###
House Republican Study Committee
Rep Tom Price, M.D., Chairman
Paul Teller, Executive Director
Brad Watson, Policy Director
Natalie Farr, Professional Staff
Emily Henehan Murry, Professional Staff
Bruce “Fez” Miller, Professional Staff
Jonathan Day, Director of Member Services and Business Outreach
Alex Shively, Director of Conservative Coalitions
Ryan Murphy, Communications Director
Brian Straessle, Deputy Communications Director
Curtis Rhyne, Research Assistant
424 Cannon House Office Building
Washington, DC 20515
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There May Be Life For The F-22 After All


One benefit of the Republicans retaking the US House of Representatives is that the F-22 program may be brought back. It is crucial that we restore funding for the F-22 that was cut by Obama in favor of big government social spending. Many critiques of the programs cite its cost. It comes down to simply, how much is too much to pay to bring our pilots home alive and safe.

The F-22 is, by far, the most advanced aircraft in the world. It would guarantee us air superiority over any battlefield and force China and Russia to spend hundreds of billions to try and catch us. The other complaint that I often hear is that the F-22 doesn't help us in Iraq and Afghanistan; I will never understand why so many people are so short sighted. The largest threat facing us in the world in an emerging China and a growing Russian/German alliance in Europe.

I would rather prepare in the hopes that we would never need to use our advanced military forces; or put much much more eloquently by one of my favorite founding fathers, "It is important also to consider, that the surest means of avoiding war is to be prepared for it in peace." - Joseph Story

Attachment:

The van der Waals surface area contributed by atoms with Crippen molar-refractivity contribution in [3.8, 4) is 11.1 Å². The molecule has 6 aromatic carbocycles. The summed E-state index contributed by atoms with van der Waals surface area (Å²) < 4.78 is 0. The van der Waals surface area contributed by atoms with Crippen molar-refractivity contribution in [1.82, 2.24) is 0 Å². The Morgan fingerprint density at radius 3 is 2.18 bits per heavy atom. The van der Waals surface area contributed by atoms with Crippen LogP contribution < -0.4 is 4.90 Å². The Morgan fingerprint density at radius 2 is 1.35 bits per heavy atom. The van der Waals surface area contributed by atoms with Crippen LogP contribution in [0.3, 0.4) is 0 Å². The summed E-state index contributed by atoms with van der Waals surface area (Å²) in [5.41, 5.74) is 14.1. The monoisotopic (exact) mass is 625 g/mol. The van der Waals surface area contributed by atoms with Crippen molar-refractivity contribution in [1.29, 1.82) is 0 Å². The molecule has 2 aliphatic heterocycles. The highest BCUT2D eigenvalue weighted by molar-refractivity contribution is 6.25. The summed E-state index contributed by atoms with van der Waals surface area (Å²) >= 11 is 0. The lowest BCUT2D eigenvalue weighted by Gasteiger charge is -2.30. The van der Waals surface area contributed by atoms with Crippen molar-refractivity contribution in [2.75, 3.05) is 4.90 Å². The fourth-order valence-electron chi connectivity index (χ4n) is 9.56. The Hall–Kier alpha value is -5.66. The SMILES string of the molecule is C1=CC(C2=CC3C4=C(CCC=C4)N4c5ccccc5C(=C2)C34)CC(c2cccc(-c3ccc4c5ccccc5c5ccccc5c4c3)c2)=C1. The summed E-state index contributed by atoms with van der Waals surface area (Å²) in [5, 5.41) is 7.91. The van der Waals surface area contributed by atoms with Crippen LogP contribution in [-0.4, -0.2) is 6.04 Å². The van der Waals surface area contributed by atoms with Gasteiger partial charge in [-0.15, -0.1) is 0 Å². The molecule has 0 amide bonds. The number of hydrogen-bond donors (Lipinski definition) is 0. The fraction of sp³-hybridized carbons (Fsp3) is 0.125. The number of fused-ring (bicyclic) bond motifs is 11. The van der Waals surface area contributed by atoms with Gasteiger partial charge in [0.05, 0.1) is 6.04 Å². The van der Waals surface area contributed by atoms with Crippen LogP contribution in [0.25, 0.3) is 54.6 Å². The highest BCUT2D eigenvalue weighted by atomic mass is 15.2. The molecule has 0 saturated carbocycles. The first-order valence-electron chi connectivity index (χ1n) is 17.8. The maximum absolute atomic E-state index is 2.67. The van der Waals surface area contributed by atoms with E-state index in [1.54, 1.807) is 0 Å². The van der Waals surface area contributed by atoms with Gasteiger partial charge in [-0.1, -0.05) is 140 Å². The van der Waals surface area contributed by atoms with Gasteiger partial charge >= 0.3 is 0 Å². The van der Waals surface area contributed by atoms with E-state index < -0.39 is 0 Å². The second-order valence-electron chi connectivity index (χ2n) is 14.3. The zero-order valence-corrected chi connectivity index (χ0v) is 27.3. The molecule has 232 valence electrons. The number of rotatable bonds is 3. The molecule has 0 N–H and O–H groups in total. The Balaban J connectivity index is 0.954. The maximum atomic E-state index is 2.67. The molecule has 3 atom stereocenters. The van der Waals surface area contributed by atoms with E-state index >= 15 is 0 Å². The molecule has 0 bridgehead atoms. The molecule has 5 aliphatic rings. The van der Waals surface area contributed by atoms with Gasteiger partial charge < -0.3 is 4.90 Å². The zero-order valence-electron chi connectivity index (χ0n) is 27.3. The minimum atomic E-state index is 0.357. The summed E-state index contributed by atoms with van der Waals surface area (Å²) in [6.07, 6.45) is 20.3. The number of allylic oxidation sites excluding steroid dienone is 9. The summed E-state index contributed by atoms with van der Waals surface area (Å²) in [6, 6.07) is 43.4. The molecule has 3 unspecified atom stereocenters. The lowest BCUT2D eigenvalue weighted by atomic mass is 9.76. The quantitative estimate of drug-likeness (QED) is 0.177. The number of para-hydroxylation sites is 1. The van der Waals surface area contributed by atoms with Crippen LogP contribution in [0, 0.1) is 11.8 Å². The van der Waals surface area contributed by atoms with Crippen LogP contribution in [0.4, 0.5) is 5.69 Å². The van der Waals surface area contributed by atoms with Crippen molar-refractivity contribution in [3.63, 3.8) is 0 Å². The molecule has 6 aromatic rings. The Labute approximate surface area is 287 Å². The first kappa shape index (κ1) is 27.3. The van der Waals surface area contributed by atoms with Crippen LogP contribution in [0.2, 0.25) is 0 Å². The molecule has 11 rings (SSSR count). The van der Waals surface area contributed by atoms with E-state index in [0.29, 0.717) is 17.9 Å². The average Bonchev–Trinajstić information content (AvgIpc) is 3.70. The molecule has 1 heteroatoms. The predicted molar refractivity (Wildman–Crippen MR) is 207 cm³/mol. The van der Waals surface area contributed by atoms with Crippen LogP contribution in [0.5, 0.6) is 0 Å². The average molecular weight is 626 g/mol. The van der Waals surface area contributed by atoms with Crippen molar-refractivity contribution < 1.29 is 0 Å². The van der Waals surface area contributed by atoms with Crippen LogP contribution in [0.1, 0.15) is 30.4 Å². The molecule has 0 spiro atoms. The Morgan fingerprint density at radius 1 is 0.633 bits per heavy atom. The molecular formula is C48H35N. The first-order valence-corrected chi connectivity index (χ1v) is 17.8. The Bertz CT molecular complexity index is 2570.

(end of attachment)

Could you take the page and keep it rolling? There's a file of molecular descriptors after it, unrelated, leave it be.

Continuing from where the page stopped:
Short sightedness brought us World War II and 9-11, will we never learn? Unfortunately our leaders, in Vietnam, Korea, and the War on Terrorism, have made us look weak due to their refusal to fight to win. They, instead, insist upon a politically correct approach that makes us appear weak and open to attack.

It was only our advanced weapons systems and nuclear deterrent that kept the USSR at bay. Many people want to claim that Regan wasted money on SDI (Star Wars). The truth is, however, that it first brought the Soviet empire to the negotiating table and later to its knees. It was a success and the money spent was well worth it. In a time of economic crisis the budget has to be cut, but not at the cost of leaving us vulnerable.

Jon Bruning For US Senate

I am excited to announce that Nebraska Attorney General Jon Bruning, a true Conservative, has started an exploratory committee to run for Senate against Ben Nelson in 2012. This is exactly what we need to keep happening all over the Republic. True Conservative candidates are stepping forward, it is incumbent upon us to support them in any way we can. If you would like to donate to Bruning or volunteer it would help show him he has the support to win. I have supported Bruning through his last couple of campaigns; he is a strong Constitutionalist. This is from his website:

The Constitution

It is the responsibility of every elected official to uphold and protect the constitution of the United States. We the people must fight for our constitutional rights and protect them from the federal overreach of the past few years.

We need to protect the second amendment and the rights of the unborn. We need to make sure Congress understands that it is unconstitutional for it to force Americans to purchase health care just as Congress shouldn’t be telling Americans what to eat, what to drive, or how to think. The Federal government should not decide what is best for us but instead should get out of the way and allow us to be productive American citizens that embrace concepts like individual responsibility and freedom in our daily lives.

As long as I am an elected official I will continue to fight for the principles in our Constitution and do my part to ensure that this country continues to be greatest republic in the history of mankind.